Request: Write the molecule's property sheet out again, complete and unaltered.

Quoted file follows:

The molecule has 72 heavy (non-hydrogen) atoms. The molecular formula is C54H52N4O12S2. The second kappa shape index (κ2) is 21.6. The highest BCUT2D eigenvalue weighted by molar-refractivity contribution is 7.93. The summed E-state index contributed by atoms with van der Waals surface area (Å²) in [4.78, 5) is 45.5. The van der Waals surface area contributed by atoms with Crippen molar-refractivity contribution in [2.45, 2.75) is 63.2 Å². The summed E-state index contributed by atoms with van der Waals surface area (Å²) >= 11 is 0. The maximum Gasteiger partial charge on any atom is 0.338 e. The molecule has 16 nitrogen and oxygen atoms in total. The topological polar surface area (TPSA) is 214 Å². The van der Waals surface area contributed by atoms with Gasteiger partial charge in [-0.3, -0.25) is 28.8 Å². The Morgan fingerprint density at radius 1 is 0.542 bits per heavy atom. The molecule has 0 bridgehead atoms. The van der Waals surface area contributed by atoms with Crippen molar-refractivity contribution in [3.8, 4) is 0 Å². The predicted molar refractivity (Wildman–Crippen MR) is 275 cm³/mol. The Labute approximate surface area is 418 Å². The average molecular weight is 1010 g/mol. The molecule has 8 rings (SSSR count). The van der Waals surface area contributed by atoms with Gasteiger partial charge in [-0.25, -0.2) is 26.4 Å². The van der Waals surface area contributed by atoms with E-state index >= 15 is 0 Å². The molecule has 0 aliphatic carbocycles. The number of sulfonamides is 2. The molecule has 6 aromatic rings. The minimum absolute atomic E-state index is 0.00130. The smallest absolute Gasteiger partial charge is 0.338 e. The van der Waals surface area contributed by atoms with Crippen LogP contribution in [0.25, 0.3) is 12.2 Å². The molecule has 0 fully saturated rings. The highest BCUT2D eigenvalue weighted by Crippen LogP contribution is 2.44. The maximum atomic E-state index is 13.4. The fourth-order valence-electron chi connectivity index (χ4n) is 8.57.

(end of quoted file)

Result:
The molecule has 72 heavy (non-hydrogen) atoms. The molecular formula is C54H52N4O12S2. The second kappa shape index (κ2) is 21.6. The highest BCUT2D eigenvalue weighted by molar-refractivity contribution is 7.93. The summed E-state index contributed by atoms with van der Waals surface area (Å²) in [4.78, 5) is 45.5. The van der Waals surface area contributed by atoms with Crippen molar-refractivity contribution in [2.45, 2.75) is 63.2 Å². The summed E-state index contributed by atoms with van der Waals surface area (Å²) >= 11 is 0. The maximum Gasteiger partial charge on any atom is 0.338 e. The molecule has 16 nitrogen and oxygen atoms in total. The topological polar surface area (TPSA) is 214 Å². The van der Waals surface area contributed by atoms with Gasteiger partial charge in [-0.3, -0.25) is 28.8 Å². The Morgan fingerprint density at radius 1 is 0.542 bits per heavy atom. The molecule has 0 bridgehead atoms. The van der Waals surface area contributed by atoms with Crippen molar-refractivity contribution in [3.8, 4) is 0 Å². The predicted molar refractivity (Wildman–Crippen MR) is 275 cm³/mol. The Labute approximate surface area is 418 Å². The average molecular weight is 1010 g/mol. The molecule has 8 rings (SSSR count). The van der Waals surface area contributed by atoms with Gasteiger partial charge in [-0.25, -0.2) is 26.4 Å². The van der Waals surface area contributed by atoms with E-state index >= 15 is 0 Å². The molecule has 0 aliphatic carbocycles. The number of sulfonamides is 2. The molecule has 6 aromatic rings. The minimum absolute atomic E-state index is 0.00130. The smallest absolute Gasteiger partial charge is 0.338 e. The van der Waals surface area contributed by atoms with Crippen LogP contribution in [0.25, 0.3) is 12.2 Å². The molecule has 0 fully saturated rings. The highest BCUT2D eigenvalue weighted by Crippen LogP contribution is 2.44. The maximum atomic E-state index is 13.4. The fourth-order valence-electron chi connectivity index (χ4n) is 8.57.